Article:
Monday, May 25, 2009

Memorial Day Tribute

Memorial Day is a day set aside to honor those who have passed on, to think of them and their contributions to our lives, our world. Many people automatically think of the war dead, but that's what Veteran's Day is about, to honor the military. Memorial Day is about everyone.

I've been wanting to do this for a long time and even had most of the photos downloaded last week but needed to take one more - which I've finally accomplished. Today, I'm honoring a tatter.

Hi Gina, ..... My mother at 94 yrs. old just passed away last week. She was into sewing most of her life and started with making a quilt, with her mother, at a very young age. Through the years she was always sewing something. She tatted, cross stitched, embroidery, quilting, knitting, crochet and what ever else there was, she did. Her work was outstanding. Now I have boxes of supplies that I just can't throw away and I know someone who is into this would love to have it all.

I got this email in early January and nearly deleted it before reading because I didn't know the name and the subject line said, "can't throw away". I'm glad I chose to open it instead.

A. Jane Smith was born in Fort Wayne, Indiana, but her daughter didn't know I was in Indiana when she wrote to me. The picture above was her retirement party after working in a New Jersey jewelry store for 20 years.

I wonder if she ever tatted jewelry?

This is a photo of mother and daughter in 1949. I was born in 1949 too and this old black and white photo reminded me of my own family history and the people in it. I have these photos because I asked Roganne for some history on her mother. So often we get piece of tatting or shuttles or thread from unknown sources and wonder about the hands that worked them. The beautiful apron I posted about recently is an example. I wanted to know who this dear woman was who spent so many years enjoying her craft.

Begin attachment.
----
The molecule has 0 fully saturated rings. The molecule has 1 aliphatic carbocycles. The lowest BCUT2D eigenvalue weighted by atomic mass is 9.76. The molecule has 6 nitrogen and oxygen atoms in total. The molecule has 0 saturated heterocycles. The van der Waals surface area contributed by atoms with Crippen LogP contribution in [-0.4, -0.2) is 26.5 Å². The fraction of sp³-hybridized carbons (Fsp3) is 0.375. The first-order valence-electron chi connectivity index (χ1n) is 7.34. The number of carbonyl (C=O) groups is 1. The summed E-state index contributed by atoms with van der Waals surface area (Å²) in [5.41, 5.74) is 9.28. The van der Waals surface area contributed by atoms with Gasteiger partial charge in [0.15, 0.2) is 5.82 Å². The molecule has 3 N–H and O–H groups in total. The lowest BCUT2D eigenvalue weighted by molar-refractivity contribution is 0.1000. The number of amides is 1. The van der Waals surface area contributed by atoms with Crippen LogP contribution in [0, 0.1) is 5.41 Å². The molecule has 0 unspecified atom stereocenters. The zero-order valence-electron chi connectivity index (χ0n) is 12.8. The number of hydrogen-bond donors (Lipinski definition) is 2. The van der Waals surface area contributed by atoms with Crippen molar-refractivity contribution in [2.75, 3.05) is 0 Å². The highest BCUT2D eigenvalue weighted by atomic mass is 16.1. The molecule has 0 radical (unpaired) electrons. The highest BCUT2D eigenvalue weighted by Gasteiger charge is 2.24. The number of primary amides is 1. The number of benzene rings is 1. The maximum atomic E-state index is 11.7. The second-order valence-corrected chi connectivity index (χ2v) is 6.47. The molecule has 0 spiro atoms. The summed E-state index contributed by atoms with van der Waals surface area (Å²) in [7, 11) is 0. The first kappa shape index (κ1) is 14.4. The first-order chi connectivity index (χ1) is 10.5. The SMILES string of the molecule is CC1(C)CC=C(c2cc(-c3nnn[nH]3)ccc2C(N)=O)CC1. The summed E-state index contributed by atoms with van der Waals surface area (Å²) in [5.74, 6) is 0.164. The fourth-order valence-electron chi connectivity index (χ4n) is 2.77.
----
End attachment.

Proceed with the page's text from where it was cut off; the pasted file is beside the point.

She also sent me many scans and photographs of her mother's work. I think you'll recognize some of the patterns as you look at them.

While Roganne had no memory of her mother actually selling her tatted work, there were samples like this that suggested she did at some point. There was a sheet of black scrapbook paper with other samples and prices that were included in the items she sent me. I posted about it here.

Here are more samples of tatting on fabric. These are quite elaborate so I wondered if they were actually for hankies.

Roganne said her mother tatted a tablecloth too but it had been sold at an auction long before.

It was apparent she tatted on a lot of hankies. There were nearly 2 dozen hankies in the box I received waiting to be tatted on. She was extremely organized. The hankies were in baggies and marked by size, 9 1/2 inches, 10 inches, 10 1/2 inches.

She marked her shuttles too. She taped a label on the shuttle with whatever size thread was wound on it. One shuttle has a tiny tiny ring taped on it. I don't know what size thread it is but it's very fine.

Her daughter sent me several scans of pieces she found as she was going through her mother's things. It looks like she tatted samples up and attached them to paper for reference.

Most of the thread was small size 70/80 thread and she used a lot of color, but largely pinks and lavendars and blues, pastels.

The bigger balls of thread however were the traditional white and ecru and I suspect she used the color mostly for hanky edgings and the ecru and white for everything else.

Roganne kept things made for her and that had special meaning to her. She was not interested in learning how to do needlework herself and leaned towards gardening and landscaping but she has a healthy appreciation for all things handmade.